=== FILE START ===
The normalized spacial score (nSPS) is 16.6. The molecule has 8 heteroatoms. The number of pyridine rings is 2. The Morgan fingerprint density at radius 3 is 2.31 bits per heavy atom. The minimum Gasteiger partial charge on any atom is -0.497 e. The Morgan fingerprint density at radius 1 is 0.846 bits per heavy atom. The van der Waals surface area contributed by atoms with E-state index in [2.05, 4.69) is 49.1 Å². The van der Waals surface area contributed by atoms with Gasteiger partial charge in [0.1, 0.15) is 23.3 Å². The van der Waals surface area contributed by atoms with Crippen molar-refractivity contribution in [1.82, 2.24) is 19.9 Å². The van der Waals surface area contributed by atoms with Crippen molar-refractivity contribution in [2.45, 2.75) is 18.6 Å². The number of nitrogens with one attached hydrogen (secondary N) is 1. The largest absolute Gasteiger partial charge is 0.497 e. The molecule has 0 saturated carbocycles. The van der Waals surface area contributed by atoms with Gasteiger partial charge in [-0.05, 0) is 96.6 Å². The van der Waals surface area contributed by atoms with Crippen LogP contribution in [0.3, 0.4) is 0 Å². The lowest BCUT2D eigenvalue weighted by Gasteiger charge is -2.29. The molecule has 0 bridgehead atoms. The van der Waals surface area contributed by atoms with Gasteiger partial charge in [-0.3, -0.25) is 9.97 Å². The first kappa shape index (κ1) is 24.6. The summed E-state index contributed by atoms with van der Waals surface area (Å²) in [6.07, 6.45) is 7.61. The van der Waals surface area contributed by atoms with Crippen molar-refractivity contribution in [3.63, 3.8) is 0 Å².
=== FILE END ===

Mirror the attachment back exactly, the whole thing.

The normalized spacial score (nSPS) is 16.6. The molecule has 8 heteroatoms. The number of pyridine rings is 2. The Morgan fingerprint density at radius 3 is 2.31 bits per heavy atom. The minimum Gasteiger partial charge on any atom is -0.497 e. The Morgan fingerprint density at radius 1 is 0.846 bits per heavy atom. The van der Waals surface area contributed by atoms with E-state index in [2.05, 4.69) is 49.1 Å². The van der Waals surface area contributed by atoms with Gasteiger partial charge in [0.1, 0.15) is 23.3 Å². The van der Waals surface area contributed by atoms with Crippen molar-refractivity contribution in [1.82, 2.24) is 19.9 Å². The van der Waals surface area contributed by atoms with Crippen molar-refractivity contribution in [2.45, 2.75) is 18.6 Å². The number of nitrogens with one attached hydrogen (secondary N) is 1. The largest absolute Gasteiger partial charge is 0.497 e. The molecule has 0 saturated carbocycles. The van der Waals surface area contributed by atoms with Gasteiger partial charge in [-0.05, 0) is 96.6 Å². The van der Waals surface area contributed by atoms with Crippen LogP contribution in [0.3, 0.4) is 0 Å². The lowest BCUT2D eigenvalue weighted by Gasteiger charge is -2.29. The molecule has 0 bridgehead atoms. The van der Waals surface area contributed by atoms with Gasteiger partial charge in [-0.3, -0.25) is 9.97 Å². The first kappa shape index (κ1) is 24.6. The summed E-state index contributed by atoms with van der Waals surface area (Å²) in [6.07, 6.45) is 7.61. The van der Waals surface area contributed by atoms with Crippen molar-refractivity contribution in [3.63, 3.8) is 0 Å².